Former Starbucks CEO to NECA Show Attendees: 'Never Be Bigger Than the Front Line'

Every year, the NECA Convention and Trade Show attracts the biggest names and leaders in the electrical construction industry. They come to both share their knowledge and learn from other experts what they can do to keep their businesses growing.

Jim Donald, who spoke before the second day of NECA Show in Seattle, has made an entire career out of taking businesses to the next level, and turning around struggling companies. He is most well-known for being the CEO of Starbucks from 2002 until 2008, but he was also key in growing Wal-Mart’s grocery division, and most recently, he revitalized Extended Stay Hotels, a company that was on the brink of collapse.

During the general session on Monday morning, Donald told various stories from his career of hopping from company to company, and went through some of his core philosophies. One of his most important points was that no company head should be bigger than the front line. As he said, when he arrived at Extended Stay, he saw a management group that was completely separated from the employees that were interacting with customers on a daily basis. Donald believes that CEOs, Presidents and other executives should be part of that front line, and only then will employees actually become invested in who they’re working for.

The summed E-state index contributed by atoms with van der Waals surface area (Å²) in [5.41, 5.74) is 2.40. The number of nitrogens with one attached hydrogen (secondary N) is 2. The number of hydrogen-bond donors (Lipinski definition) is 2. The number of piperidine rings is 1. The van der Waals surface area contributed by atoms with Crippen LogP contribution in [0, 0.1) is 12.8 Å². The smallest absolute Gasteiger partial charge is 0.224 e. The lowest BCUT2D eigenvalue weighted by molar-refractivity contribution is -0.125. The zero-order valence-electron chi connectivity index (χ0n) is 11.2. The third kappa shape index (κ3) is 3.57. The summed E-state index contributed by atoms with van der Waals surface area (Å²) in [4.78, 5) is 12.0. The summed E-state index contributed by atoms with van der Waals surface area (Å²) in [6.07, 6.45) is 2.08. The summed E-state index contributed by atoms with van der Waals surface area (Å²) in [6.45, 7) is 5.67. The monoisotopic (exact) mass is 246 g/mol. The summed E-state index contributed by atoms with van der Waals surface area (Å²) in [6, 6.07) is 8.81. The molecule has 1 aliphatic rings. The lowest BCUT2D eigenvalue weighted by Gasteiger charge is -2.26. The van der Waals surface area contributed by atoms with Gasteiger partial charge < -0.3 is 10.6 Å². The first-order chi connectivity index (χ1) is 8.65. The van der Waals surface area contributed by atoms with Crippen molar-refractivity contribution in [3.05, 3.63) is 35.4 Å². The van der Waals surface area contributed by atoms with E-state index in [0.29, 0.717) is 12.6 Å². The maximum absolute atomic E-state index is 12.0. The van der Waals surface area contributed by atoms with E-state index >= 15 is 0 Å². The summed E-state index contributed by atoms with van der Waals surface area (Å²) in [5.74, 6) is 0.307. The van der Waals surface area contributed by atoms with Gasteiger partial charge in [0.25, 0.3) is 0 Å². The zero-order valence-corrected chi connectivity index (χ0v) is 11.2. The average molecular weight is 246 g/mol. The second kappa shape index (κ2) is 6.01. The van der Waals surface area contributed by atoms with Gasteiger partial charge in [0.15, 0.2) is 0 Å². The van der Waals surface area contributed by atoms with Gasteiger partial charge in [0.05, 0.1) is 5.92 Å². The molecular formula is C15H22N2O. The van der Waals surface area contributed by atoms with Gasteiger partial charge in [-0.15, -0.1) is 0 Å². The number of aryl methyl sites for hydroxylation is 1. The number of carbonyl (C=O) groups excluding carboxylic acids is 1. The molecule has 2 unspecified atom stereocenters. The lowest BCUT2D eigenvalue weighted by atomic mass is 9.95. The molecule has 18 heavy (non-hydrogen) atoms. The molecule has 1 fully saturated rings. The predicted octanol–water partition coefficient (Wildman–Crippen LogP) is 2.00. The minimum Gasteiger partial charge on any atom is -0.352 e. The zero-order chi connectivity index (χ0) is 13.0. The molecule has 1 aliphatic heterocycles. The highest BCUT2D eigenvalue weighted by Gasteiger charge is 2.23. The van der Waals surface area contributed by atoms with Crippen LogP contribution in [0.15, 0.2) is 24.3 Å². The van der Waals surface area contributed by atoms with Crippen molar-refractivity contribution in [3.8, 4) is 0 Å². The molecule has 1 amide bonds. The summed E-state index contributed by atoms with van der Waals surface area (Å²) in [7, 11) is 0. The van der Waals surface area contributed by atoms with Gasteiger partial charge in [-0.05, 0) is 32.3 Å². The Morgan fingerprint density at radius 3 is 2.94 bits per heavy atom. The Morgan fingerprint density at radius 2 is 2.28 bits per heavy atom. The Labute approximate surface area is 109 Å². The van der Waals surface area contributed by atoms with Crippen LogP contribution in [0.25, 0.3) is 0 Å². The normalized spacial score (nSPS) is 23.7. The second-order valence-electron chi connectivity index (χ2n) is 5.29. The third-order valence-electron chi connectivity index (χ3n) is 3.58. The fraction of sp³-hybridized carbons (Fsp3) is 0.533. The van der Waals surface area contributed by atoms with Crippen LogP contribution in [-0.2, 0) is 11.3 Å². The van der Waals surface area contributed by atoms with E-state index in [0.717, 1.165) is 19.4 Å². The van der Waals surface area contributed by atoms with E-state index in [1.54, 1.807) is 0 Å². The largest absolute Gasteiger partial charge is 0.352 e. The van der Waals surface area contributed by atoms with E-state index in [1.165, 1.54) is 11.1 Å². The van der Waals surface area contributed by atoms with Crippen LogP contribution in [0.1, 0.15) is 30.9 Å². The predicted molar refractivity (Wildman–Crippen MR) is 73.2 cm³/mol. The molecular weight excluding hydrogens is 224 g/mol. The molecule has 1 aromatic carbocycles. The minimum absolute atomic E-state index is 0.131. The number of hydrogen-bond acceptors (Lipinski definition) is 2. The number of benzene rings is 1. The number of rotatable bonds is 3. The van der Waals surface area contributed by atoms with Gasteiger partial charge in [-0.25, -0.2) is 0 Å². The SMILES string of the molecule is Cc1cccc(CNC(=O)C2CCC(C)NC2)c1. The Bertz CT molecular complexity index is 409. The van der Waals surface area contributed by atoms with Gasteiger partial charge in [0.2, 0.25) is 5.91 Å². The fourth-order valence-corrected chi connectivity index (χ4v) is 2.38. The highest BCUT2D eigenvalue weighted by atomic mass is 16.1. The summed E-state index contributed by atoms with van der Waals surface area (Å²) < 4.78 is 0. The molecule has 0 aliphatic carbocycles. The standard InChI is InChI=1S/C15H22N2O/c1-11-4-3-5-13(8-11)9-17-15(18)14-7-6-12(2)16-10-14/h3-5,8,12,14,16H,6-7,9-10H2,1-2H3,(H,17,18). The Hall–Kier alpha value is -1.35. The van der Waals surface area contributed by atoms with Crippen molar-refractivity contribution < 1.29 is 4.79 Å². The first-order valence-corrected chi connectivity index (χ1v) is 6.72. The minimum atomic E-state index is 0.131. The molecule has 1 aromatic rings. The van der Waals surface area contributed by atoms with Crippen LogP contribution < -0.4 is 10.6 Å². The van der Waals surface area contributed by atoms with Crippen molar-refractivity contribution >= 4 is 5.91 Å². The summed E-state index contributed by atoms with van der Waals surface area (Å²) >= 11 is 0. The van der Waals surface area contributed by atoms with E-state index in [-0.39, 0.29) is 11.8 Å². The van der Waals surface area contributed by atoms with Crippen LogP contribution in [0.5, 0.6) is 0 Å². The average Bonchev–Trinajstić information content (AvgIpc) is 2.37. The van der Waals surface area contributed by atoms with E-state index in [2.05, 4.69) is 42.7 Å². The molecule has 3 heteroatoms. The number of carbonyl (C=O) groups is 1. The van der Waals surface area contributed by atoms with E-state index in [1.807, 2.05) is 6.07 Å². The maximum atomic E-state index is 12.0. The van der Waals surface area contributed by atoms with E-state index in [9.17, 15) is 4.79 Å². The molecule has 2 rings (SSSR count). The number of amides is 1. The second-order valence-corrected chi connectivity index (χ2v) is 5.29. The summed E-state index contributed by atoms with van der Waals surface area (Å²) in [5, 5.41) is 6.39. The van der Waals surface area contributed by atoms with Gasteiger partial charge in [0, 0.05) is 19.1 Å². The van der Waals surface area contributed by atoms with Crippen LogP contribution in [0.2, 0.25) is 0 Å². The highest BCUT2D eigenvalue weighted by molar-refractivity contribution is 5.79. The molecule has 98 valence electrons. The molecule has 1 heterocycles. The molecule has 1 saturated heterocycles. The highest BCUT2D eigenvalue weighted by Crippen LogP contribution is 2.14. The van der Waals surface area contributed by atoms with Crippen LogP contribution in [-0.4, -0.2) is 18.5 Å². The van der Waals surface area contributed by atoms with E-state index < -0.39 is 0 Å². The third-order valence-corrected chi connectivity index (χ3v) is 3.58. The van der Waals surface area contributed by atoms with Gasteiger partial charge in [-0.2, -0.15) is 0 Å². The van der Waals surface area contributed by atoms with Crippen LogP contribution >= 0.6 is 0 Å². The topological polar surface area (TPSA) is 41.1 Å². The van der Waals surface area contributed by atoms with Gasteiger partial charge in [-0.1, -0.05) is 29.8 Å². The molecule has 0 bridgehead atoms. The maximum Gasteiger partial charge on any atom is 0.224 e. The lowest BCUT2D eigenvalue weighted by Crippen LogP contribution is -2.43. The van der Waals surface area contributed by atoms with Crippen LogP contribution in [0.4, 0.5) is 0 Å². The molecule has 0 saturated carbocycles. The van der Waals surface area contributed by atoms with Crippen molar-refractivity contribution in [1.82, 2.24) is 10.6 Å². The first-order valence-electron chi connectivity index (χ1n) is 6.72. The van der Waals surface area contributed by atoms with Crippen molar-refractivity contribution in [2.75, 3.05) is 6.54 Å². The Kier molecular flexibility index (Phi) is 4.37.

However, the most notable moment from Donald’s talk was when he revealed a prop that he has been taking with him everywhere since the 1990s: a fish. Specifically, he pulled a fresh salmon out of a cooler and showed the audience where their companies will end up if they don’t adapt and “swim upstream” through the changing business landscape.

Why does he bring a dead fish to every lecture? People don’t forget it. Whether he’s talking to a group of his own employees or addressing a convention hall full of electrical contractors, he knows when he shows them the fish, he has their attention. As such, he encouraged all the industry leaders in the hall to find their own “fish story.” Once they have an attention-grabbing symbol like that, they can begin to get everyone in their company on the same page.

About the Author

Matt Kraus

Senior Associate Editor
Matt Kraus is Electrical Contractor magazine's senior associate editor. Contact him at .

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